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David Hladky
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People often complain about Descent 2 being a race. I do not understand the argument too much. All competitive games are sort of the race. What I really like about Descent 2 is that the overlord must do something while the heroes must do something else. So even if it is the race, the scenario seems OK from the role play aspect.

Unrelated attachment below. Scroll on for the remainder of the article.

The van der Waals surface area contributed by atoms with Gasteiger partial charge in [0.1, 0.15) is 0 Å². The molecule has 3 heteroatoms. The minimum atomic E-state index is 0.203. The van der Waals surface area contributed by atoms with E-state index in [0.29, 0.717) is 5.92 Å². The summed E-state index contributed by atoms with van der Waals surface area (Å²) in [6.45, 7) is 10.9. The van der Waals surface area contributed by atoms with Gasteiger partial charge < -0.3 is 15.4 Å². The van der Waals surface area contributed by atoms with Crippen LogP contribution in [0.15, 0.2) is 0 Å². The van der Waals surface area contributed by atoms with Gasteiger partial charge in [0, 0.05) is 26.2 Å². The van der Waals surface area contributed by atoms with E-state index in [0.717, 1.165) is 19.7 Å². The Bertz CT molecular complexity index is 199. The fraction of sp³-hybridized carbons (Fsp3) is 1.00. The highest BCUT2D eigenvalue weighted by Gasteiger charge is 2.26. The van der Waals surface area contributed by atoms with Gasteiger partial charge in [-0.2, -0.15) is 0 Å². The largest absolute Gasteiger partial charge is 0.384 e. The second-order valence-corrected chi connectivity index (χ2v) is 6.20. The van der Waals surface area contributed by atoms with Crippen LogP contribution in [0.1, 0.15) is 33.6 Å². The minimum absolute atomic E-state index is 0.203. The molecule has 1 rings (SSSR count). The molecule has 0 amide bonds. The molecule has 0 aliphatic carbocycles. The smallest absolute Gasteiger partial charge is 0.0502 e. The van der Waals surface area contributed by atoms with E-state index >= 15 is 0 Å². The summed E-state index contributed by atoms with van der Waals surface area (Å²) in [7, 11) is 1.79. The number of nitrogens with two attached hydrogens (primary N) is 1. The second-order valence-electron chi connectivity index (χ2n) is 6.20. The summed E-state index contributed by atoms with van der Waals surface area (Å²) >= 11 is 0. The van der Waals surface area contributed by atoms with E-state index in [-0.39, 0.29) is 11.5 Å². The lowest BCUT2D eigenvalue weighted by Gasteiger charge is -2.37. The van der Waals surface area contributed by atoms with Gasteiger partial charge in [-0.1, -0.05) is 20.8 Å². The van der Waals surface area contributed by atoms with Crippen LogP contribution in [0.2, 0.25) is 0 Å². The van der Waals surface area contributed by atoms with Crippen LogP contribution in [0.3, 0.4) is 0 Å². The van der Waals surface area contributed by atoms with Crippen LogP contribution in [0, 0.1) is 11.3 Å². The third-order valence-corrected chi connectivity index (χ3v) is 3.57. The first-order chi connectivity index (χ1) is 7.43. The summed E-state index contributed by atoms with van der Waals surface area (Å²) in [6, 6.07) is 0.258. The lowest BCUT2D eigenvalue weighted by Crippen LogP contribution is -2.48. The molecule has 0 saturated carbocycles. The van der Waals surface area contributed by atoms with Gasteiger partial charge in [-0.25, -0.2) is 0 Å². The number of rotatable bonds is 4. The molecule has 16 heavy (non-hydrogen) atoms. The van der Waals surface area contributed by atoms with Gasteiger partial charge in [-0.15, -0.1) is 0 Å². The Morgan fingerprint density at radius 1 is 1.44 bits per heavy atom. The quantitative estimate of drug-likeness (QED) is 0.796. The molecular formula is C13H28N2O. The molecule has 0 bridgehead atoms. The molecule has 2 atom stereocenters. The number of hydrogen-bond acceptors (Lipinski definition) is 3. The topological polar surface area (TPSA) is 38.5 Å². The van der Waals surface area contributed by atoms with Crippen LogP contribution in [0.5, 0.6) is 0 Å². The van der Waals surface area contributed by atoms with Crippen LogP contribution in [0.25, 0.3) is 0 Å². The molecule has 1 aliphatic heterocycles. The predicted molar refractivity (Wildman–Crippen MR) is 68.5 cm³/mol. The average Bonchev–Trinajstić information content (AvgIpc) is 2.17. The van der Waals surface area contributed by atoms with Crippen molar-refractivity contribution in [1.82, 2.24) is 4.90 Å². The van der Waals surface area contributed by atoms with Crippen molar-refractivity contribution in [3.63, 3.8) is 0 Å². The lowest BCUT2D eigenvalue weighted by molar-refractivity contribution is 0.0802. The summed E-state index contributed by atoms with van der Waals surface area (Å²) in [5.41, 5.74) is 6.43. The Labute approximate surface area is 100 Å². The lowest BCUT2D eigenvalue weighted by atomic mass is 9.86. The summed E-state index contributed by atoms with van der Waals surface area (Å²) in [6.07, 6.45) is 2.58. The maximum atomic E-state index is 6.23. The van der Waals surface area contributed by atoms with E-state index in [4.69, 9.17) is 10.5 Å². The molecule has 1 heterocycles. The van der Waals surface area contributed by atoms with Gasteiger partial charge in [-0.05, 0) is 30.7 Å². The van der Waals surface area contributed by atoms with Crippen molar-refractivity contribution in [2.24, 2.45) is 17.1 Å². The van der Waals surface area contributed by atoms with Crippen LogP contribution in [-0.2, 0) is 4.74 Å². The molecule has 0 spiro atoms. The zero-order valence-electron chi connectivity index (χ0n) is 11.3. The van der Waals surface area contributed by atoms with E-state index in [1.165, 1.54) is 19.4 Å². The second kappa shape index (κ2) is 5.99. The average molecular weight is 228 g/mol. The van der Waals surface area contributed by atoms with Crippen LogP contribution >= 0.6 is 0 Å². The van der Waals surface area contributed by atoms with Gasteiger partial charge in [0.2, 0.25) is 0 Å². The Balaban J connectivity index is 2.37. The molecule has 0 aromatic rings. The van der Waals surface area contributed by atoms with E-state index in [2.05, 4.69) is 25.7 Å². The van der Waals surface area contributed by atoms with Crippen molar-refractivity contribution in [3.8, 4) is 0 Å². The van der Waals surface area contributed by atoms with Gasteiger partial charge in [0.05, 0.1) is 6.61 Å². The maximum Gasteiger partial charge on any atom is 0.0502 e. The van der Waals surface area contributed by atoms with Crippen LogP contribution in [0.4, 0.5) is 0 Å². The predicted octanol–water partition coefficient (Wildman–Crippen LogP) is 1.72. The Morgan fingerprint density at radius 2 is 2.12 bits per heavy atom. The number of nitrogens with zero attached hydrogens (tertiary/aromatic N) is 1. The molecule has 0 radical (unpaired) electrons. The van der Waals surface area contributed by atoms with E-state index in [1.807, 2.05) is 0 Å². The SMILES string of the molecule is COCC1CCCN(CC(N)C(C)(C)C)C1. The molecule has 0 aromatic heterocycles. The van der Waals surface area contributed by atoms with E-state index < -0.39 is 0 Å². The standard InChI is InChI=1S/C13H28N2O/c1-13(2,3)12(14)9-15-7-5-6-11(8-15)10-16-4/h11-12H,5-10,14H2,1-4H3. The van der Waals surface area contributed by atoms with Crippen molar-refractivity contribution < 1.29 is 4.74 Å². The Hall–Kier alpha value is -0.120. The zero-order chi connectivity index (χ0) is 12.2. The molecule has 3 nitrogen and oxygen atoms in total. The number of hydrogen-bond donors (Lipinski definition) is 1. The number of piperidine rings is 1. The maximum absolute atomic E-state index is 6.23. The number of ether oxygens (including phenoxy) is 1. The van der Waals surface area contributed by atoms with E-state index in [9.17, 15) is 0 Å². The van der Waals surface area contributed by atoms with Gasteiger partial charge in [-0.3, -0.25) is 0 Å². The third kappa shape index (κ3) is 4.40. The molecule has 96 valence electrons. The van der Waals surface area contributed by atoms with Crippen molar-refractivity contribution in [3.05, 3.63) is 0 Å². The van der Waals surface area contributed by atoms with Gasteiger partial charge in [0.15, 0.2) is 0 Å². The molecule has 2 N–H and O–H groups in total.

As it is competitive game, let us think about how else that could be implemented. Well, the heroes could become mortal. In that case OL would simply try to concentrate on each of them trying to kill one after another starting with the weakest one, ideally healers. To prevent this heroes would have to turtle and slowly move through the dungeon (with tanks in front of the group and healers behind). Similar approach was used in D1 and it was boring. Not to mention it was still a race as if the heroes were too slow, OL eventually got more and more points to spend on monsters resulting to the heroes be killed.